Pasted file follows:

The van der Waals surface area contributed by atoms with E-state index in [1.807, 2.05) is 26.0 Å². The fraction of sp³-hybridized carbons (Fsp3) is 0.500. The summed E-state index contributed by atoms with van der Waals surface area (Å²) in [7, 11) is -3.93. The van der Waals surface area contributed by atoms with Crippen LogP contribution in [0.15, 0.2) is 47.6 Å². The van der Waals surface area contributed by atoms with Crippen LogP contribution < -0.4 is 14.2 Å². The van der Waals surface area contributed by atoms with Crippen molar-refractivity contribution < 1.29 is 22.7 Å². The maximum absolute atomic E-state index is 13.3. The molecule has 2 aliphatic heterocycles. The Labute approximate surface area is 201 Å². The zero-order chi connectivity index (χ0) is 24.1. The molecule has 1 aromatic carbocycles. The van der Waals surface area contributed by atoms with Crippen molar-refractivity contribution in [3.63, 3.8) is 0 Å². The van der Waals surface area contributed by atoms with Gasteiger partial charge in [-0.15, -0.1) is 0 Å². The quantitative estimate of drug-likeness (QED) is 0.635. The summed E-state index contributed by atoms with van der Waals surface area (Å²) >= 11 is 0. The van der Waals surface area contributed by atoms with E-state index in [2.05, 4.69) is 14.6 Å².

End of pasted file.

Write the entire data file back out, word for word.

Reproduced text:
The van der Waals surface area contributed by atoms with E-state index in [1.807, 2.05) is 26.0 Å². The fraction of sp³-hybridized carbons (Fsp3) is 0.500. The summed E-state index contributed by atoms with van der Waals surface area (Å²) in [7, 11) is -3.93. The van der Waals surface area contributed by atoms with Crippen LogP contribution in [0.15, 0.2) is 47.6 Å². The van der Waals surface area contributed by atoms with Crippen LogP contribution < -0.4 is 14.2 Å². The van der Waals surface area contributed by atoms with Crippen molar-refractivity contribution < 1.29 is 22.7 Å². The maximum absolute atomic E-state index is 13.3. The molecule has 2 aliphatic heterocycles. The Labute approximate surface area is 201 Å². The zero-order chi connectivity index (χ0) is 24.1. The molecule has 1 aromatic carbocycles. The van der Waals surface area contributed by atoms with Crippen molar-refractivity contribution in [3.63, 3.8) is 0 Å². The van der Waals surface area contributed by atoms with Gasteiger partial charge in [-0.15, -0.1) is 0 Å². The quantitative estimate of drug-likeness (QED) is 0.635. The summed E-state index contributed by atoms with van der Waals surface area (Å²) >= 11 is 0. The van der Waals surface area contributed by atoms with E-state index in [2.05, 4.69) is 14.6 Å².